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NEWS RELEASE No: 1533519 MARCH 2012

Forest chiefs turn to horse sense to boost dormice

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Horse Logger Dave Watlin and Hector pulling timber in the old fashioned way to help rare Dormice in Chambers Farm Wood, Lincolnshire

A gentle giant is doing his bit to help Lincolnshire’s rarest mammal.

Horse logger Dave Watlin, 57, from Sixhills,  near Market Rasen, and Hector, his six year old Dutch Draught – a breed of heavy horse - have been recruited by the Forestry Commission to help revive coppicing in a key area of 360 hectare (900 acre) Chambers Farm Wood, near Wragby.

The beauty-spot is the only known haven in Lincolnshire for dormice, which were re-introduced here in 2002 as part of an ambitious conservation project.

Forest chiefs reported last year that numbers were soaring, with over 70 adults, juveniles and babies being recorded in three Autumn checks by rangers and local volunteers.

Now Mr Watlin, his son Michael, 37, and Hector are hard at work making the environment even better for the little critters by coppicing two acres of woodland. 

Wally Grice, Forestry Commission Forester, said:

“Coppicing involves cutting back trees to their stumps and has been practiced in Lincolnshire for hundreds of years. It promotes vigorous re-growth and helps maintain a healthy supply of dormice foodstuffs such as hazelnuts.  It will also deliver plenty of benefits for other wildlife too.”

Hector will haul out five tonnes timber, most of which will be used locally for firewood.  Mr Watlin explained:

“Horses are kinder to the ground than a machine would be so given the sensitive terrain it makes sense to use them. I love working with horses, they have so much personality.  The Dutch Draught is the perfect breed for this kind of work, as they are generally a bit smaller than a Shire horse meaning they are better in tight spaces.”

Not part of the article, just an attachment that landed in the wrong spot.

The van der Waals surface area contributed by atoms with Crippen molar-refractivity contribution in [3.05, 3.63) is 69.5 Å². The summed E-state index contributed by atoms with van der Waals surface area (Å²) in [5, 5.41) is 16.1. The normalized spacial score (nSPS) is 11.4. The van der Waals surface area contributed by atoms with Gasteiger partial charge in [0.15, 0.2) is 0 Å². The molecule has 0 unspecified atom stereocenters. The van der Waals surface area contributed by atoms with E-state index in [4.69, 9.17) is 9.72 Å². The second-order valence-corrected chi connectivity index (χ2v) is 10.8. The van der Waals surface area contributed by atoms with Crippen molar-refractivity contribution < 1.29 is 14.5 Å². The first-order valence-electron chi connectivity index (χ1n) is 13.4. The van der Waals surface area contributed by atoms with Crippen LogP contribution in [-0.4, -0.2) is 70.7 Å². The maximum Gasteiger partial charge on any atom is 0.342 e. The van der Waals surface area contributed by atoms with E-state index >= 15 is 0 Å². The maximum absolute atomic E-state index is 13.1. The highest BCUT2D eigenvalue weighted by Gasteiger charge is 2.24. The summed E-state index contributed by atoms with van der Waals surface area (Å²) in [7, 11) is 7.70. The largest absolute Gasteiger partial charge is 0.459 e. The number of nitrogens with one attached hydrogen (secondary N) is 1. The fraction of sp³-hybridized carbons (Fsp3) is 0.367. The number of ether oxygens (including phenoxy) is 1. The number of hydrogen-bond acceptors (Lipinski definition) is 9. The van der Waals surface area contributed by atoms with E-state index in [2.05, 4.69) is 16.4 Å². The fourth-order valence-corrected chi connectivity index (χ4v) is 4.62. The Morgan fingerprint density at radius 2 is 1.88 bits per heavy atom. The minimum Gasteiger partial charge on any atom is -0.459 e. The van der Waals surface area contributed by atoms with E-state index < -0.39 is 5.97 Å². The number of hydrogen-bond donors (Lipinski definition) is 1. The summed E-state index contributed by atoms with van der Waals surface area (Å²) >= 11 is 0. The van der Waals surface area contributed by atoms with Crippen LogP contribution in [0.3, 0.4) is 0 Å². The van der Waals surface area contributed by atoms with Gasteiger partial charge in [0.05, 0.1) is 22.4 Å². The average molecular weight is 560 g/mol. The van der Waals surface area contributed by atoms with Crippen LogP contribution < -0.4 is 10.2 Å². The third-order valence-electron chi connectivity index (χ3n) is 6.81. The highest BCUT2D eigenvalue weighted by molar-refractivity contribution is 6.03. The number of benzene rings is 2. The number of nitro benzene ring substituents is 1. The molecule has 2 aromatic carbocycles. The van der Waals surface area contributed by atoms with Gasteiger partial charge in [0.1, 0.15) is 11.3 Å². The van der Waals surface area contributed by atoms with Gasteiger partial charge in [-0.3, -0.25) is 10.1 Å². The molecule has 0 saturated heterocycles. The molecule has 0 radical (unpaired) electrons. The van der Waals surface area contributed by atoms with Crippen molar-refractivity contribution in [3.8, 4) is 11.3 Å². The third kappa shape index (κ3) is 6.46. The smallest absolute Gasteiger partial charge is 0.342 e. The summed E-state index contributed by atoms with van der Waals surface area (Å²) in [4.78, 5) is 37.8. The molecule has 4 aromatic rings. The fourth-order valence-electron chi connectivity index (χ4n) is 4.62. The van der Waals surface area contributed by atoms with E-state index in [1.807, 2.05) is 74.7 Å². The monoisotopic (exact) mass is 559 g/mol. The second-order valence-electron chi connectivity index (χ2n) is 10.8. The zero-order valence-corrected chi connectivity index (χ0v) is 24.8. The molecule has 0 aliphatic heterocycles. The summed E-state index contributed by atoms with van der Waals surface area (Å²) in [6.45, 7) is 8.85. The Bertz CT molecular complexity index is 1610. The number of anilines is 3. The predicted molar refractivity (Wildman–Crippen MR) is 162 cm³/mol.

Much of Chambers is designated as a Site of Special Scientific Interest and the wood forms part of the Bardney Limewoods National Nature Reserve. The Forestry Commission is committed to creating and broadening habitats in the spectacular wood.

Note to Editor

  1. The Chambers Farm Wood dormice project was a pioneering scheme by the Forestry Commission, Mammals Trust UK, Natural England and Royal Holloway, University of London.  Local conservationists and volunteers are also playing a key role in securing the return of the once extinct creature.

  2. The head and body of a dormouse can  be up to 85 mm long and they also have a thick bushy tail.  The creature is nocturnal and hibernates from October to April. They are also good climbers and spend most of their time in the tree canopy. One or two litters are born each year.  They are protected by law and may not be killed, injured, disturbed in their nests, collected, trapped or sold except under licence. A loss of suitable habitat in Britain has led to a steep decline in their numbers.

  3. Forestry Commission England is the government department responsible for protecting, expanding and promoting the sustainable management of woods and forests and increasing their value to society and the environment. Forestry makes a real contribution to sustainable development, providing social and environmental benefits arising from planting and managing attractive, as well as productive woodlands.  To find out more about the region’s woods log-on to

 Media calls to Richard Darn on 0775 367 0038.